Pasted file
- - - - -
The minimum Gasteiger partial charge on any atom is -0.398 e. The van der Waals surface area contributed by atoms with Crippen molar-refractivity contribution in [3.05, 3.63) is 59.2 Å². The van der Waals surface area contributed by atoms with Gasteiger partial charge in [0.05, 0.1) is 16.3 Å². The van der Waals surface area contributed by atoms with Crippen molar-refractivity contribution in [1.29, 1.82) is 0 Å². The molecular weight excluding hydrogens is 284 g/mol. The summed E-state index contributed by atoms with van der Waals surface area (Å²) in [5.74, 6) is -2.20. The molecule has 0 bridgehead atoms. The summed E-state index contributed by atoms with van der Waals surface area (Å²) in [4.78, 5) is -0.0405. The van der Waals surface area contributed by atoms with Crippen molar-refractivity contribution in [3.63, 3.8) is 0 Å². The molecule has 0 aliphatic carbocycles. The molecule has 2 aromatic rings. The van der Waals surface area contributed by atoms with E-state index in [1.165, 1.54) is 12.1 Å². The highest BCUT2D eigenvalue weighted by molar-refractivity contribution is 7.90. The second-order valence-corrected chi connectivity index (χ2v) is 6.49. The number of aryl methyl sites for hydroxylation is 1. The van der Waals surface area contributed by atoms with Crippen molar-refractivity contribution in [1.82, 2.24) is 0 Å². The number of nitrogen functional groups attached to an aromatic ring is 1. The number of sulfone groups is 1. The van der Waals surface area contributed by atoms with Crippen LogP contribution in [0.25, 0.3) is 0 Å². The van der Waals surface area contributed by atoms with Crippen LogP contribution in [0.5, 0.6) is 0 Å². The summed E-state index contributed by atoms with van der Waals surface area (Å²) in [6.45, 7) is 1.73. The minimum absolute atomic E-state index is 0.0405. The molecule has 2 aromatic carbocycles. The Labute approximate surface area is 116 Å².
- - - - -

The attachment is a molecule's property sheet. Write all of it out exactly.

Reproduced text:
The minimum Gasteiger partial charge on any atom is -0.398 e. The van der Waals surface area contributed by atoms with Crippen molar-refractivity contribution in [3.05, 3.63) is 59.2 Å². The van der Waals surface area contributed by atoms with Gasteiger partial charge in [0.05, 0.1) is 16.3 Å². The van der Waals surface area contributed by atoms with Crippen molar-refractivity contribution in [1.29, 1.82) is 0 Å². The molecular weight excluding hydrogens is 284 g/mol. The summed E-state index contributed by atoms with van der Waals surface area (Å²) in [5.74, 6) is -2.20. The molecule has 0 bridgehead atoms. The summed E-state index contributed by atoms with van der Waals surface area (Å²) in [4.78, 5) is -0.0405. The van der Waals surface area contributed by atoms with Crippen molar-refractivity contribution in [3.63, 3.8) is 0 Å². The molecule has 0 aliphatic carbocycles. The molecule has 2 aromatic rings. The van der Waals surface area contributed by atoms with E-state index in [1.165, 1.54) is 12.1 Å². The highest BCUT2D eigenvalue weighted by molar-refractivity contribution is 7.90. The second-order valence-corrected chi connectivity index (χ2v) is 6.49. The number of aryl methyl sites for hydroxylation is 1. The van der Waals surface area contributed by atoms with Crippen molar-refractivity contribution in [1.82, 2.24) is 0 Å². The number of nitrogen functional groups attached to an aromatic ring is 1. The number of sulfone groups is 1. The van der Waals surface area contributed by atoms with Crippen LogP contribution in [0.25, 0.3) is 0 Å². The van der Waals surface area contributed by atoms with Crippen LogP contribution in [0.5, 0.6) is 0 Å². The summed E-state index contributed by atoms with van der Waals surface area (Å²) in [6.45, 7) is 1.73. The minimum absolute atomic E-state index is 0.0405. The molecule has 2 aromatic carbocycles. The Labute approximate surface area is 116 Å².